• 31. Integrating supply and demand-side processes and extending processes across business boundaries will be critical to achieving XYZ’s operating vision. Business Process Alignment Manage Performance Core Processes Procure Process Attributes • Collaborative – based on long-term supplier relationships • Joint forecasting with suppliers • Backward integration (acquisition of key suppliers) • Vendor-managed inventories where possible • Fact-based, performance-driven supply agreements • Formal noncompliance & return policies Manufacture • Tight controls on Kanban process • Orders routed by MTO & MTS • Demand planning done collaboratively with trade & XYZ • Product versions controlled • Product standardisation & design for postponement • Increased ITenablement of inventory, materials requirements & production planning Distribute • Transport network optimised • Warehousing & transportation outsourced • 3rd-party kitting/installation considered • Performance-driven, 3rd-party SLAs • Regional DCs in place • IT-enabled factoryDC-store replenishment process • Formal allocation process developed Note: DC = distribution centre, MTO = made-to-order, MTS = made-to-stock. Source: ABC client experience; interviews with XYZ business representatives. 30 Market • Marketing processes driven by customer insight/research • Centralised, channel specific marketing function • Analysis & performance-driven marketing planning • Segment specific value propositions & brand strategies • Marketing strategies developed by crossfunctional teams (including trade partners) Sell • Formal channelspecific sales processes • Channel-specific sales training programs rolled out • EDI and Internetenabled sales/order processes developed • Rigorous channelspecific performance measures in place Serve • Regional or centralised customer service (based on cost/benefit analysis) • Formal, segmentspecific customer service processes • Customer service KPIs tracked and used to improve process • Development of inhouse installation service considered (based on cost/benefit analysis)
  • 32. Expanding the network infrastructure will enable supply and demand-chain management to be coordinated across regions. IT Functionality & Architecture Future IT Architecture(1) Required Functionality Sydney LAN (Head Office, Manufacturing, Warehouse) E-Mail SCALA CITRIX EDI File Gateway Server Server Server Servers Technology Component Scala CAD Office Applications Email Internet/ EDI CAD Interface • • • • • • • • • • • • • • • • • • • • • • • • • • • • • • • • • • • • • • • • • • • PCs / Printers Network ISP / Management Radius (security authentication) Website Servers Router/ Firewall PC / Scanners Router Internet Frame Relay WAN E-Mail Gateway Router Adelaide, Brisbane, Melbourne, Perth (Regional Offices/Showrooms) File Servers E-Mail Gateway Telstra Dial Connect Modem Source: ABC client experience; interviews with XYZ business representatives. Note: (1) See appendices for comparison of current and future IT architecture. PCs (CITRIX) / Printers 31 PCs (CITRIX) / Scanners Modem • Customers • Suppliers • XYZ Remote staff / home access • Suppliers (large) • Retail Outlets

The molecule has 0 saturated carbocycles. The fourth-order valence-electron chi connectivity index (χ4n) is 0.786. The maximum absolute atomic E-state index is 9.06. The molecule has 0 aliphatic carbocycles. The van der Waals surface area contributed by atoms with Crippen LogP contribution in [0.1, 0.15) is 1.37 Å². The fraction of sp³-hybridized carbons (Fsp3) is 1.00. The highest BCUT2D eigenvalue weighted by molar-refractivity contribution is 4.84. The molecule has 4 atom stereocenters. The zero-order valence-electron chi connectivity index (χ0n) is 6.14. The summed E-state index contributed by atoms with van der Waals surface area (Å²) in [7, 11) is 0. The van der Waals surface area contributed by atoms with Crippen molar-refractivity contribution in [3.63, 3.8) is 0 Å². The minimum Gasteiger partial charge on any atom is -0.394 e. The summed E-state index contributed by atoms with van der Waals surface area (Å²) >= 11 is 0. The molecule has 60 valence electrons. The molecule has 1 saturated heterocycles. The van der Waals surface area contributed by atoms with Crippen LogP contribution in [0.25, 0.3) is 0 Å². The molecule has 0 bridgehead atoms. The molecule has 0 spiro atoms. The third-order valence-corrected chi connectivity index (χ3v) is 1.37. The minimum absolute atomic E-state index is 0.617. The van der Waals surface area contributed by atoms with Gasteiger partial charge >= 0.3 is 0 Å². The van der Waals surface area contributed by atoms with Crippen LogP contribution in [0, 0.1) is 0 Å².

• 33. Expanding retail & support facilities in large Australian cities will give XYZ access to new markets. Facilities Sydney Melbourne Brisbane Adelaide Perth Other Manufacturing 1 0 0 0 0 0 Warehouses/DCs 1 (factory-based) 1 1 1 1 0 4,16 8,6 6,11 5,2 5,4 4,2 1 (head-office) 1 1 1 1 1 Retail Outlets (showrooms, multiples) Regional Offices (attached to showroom) Source: ABC client experience; interviews with XYZ business representatives. 32
  • 34. An expanded, process-driven organisation structure will enable XYZ to effectively manage operational performance. INDICATIVE High-Level Organisation Structure(1) Chief Executive Officer Supply Chain Director Manufacturing Manager Quality Production Production Assurance Engineer Supervisor Engineer Shared Services Director Logistics Manager Recruitment & Training Manager Planning & Materials & Procurement Scheduling Inventory Manager Manager Manager IT Manager IT Supportx4 Note: (1) Analytical & administrative support will be required across all functions. Source: ABC client experience; interviews with XYZ business representatives. 33 Sales & Marketing Director Management Financial Accountant Accountant Payroll x2 Accounts Payable x4 Product Development Manager Accounts Receivable x3 Channel Manager (showrooms) Channel Manager (multiples) Regional Managers x5 Regional Managers x5